1,450: That’s the number of children whose mothers were infected with Zika during pregnancy that researchers from the Centers for Disease Control and Prevention followed to help determine the virus’s impact on the human body.
Only 6 percent showed birth differences typically caused by Zika, such as microcephaly. But others also showed developmental problems that might stem from the virus. In all, one in seven children developed some type of health problem.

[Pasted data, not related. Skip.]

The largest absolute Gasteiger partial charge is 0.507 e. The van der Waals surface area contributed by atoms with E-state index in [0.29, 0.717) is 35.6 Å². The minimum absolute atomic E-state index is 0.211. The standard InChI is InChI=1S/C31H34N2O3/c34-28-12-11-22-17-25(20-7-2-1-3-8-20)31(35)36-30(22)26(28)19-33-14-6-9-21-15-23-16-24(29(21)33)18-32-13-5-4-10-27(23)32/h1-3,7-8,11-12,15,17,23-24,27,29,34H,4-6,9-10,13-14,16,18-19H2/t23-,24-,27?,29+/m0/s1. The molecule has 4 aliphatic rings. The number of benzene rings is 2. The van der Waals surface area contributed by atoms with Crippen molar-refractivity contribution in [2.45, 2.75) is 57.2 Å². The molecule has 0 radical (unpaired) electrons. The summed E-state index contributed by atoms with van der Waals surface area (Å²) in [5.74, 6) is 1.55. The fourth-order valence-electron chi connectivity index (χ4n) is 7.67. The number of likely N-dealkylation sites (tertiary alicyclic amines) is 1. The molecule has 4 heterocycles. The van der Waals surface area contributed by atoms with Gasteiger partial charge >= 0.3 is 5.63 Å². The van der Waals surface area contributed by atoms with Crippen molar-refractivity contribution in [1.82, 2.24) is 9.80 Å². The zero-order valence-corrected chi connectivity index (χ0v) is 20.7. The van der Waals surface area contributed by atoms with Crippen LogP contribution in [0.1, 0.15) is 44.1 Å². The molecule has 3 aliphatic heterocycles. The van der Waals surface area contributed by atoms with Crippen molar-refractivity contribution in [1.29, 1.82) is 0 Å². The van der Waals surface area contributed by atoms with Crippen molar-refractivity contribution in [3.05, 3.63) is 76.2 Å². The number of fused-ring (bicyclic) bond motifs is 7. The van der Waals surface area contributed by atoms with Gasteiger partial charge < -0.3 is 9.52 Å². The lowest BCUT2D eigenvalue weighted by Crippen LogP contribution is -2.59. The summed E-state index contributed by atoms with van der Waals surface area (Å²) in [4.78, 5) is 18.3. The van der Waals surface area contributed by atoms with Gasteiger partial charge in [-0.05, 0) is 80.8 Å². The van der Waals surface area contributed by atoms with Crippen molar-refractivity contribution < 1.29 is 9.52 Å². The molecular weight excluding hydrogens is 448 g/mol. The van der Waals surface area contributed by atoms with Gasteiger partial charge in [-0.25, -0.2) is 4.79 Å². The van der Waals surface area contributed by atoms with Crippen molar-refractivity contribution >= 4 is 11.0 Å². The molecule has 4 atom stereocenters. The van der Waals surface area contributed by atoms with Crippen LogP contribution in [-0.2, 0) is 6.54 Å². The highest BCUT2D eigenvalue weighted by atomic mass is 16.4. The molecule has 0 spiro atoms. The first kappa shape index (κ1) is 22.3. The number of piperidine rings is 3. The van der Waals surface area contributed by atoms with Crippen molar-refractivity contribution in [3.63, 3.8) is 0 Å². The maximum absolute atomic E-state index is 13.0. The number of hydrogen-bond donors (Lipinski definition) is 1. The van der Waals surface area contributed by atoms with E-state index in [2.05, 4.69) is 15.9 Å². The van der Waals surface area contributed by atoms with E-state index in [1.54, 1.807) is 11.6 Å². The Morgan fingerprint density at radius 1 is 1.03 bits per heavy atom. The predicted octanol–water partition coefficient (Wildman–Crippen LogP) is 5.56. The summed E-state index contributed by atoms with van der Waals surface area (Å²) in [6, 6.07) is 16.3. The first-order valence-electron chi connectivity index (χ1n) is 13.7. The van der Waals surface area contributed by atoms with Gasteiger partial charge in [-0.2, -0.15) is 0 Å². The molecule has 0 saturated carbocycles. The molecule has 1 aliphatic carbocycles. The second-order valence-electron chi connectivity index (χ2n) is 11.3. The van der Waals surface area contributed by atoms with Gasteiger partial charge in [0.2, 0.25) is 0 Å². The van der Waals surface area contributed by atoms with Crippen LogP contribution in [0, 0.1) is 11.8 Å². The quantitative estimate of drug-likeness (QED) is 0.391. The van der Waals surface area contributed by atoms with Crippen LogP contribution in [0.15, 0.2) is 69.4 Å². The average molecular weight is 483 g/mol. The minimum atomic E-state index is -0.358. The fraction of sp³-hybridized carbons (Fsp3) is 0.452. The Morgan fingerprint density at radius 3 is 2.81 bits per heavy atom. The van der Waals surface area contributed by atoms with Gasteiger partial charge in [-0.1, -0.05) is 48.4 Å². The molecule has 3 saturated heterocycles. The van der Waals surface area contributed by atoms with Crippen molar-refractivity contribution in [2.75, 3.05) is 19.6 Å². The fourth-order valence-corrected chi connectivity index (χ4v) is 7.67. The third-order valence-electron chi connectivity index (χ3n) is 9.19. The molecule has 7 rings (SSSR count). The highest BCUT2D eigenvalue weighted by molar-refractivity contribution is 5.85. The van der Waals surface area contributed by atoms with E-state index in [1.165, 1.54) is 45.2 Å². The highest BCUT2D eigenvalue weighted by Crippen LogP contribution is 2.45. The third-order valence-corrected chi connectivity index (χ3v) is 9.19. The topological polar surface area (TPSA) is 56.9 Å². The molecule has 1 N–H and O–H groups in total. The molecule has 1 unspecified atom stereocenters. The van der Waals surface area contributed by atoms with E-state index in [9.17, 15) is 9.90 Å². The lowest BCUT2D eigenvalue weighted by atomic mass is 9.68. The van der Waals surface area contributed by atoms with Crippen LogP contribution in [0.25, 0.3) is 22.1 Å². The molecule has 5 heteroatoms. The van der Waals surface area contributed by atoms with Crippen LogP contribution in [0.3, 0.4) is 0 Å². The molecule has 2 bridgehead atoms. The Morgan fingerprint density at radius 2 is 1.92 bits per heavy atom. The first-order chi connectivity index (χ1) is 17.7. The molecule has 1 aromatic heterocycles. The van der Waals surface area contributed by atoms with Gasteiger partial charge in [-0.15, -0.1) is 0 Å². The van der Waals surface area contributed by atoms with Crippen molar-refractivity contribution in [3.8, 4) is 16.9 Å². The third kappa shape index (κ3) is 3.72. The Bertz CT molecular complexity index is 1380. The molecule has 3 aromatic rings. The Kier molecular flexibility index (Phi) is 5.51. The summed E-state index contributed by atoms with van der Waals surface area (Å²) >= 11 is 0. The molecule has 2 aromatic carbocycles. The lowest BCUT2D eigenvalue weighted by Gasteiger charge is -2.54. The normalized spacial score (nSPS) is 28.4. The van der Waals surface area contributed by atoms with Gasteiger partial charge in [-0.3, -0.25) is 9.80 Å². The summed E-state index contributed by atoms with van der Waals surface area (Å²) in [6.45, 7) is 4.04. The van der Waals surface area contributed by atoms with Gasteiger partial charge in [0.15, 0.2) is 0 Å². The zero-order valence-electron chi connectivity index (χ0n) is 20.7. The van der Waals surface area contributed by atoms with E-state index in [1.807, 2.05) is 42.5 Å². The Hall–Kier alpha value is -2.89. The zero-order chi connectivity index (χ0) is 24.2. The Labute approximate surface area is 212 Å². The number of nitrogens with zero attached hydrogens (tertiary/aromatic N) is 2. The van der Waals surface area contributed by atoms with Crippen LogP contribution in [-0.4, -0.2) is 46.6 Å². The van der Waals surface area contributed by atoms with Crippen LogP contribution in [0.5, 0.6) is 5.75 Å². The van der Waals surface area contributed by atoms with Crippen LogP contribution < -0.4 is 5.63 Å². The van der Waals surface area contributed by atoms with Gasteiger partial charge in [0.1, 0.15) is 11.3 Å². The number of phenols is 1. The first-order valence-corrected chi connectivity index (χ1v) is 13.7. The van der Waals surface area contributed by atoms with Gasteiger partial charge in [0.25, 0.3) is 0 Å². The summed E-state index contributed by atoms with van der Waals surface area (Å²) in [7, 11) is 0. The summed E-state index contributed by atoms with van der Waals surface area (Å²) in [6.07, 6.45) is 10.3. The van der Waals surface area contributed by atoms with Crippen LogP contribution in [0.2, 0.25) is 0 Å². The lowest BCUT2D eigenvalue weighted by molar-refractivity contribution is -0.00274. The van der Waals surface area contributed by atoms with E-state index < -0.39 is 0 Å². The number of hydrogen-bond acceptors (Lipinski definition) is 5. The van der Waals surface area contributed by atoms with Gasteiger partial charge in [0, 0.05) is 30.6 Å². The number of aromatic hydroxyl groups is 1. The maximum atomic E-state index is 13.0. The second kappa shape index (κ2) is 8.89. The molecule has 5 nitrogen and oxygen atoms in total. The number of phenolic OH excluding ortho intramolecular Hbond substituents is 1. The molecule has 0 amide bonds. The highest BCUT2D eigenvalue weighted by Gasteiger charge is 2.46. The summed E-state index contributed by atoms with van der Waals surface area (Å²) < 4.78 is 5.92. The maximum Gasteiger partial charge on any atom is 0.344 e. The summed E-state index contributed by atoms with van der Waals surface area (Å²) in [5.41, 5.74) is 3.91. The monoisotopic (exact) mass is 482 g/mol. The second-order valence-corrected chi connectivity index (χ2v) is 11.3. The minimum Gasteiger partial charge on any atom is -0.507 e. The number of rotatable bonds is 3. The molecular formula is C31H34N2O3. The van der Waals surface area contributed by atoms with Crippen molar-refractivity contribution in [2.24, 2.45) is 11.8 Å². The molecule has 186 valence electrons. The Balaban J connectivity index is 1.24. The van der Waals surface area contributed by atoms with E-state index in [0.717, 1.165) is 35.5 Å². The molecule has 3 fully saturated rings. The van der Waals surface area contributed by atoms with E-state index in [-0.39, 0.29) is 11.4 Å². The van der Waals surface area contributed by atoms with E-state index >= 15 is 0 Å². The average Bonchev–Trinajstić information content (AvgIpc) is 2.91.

Researchers noted that they don’t have a baseline for the typical rate of neurodevelopmental differences in children that young, so the percentage affected by Zika may seem higher than it really is. But they concluded that “careful monitoring and evaluation of children . . . with evidence of Zika virus infection during pregnancy is essential for ensuring early detection of possible disabilities and early referral to intervention services.”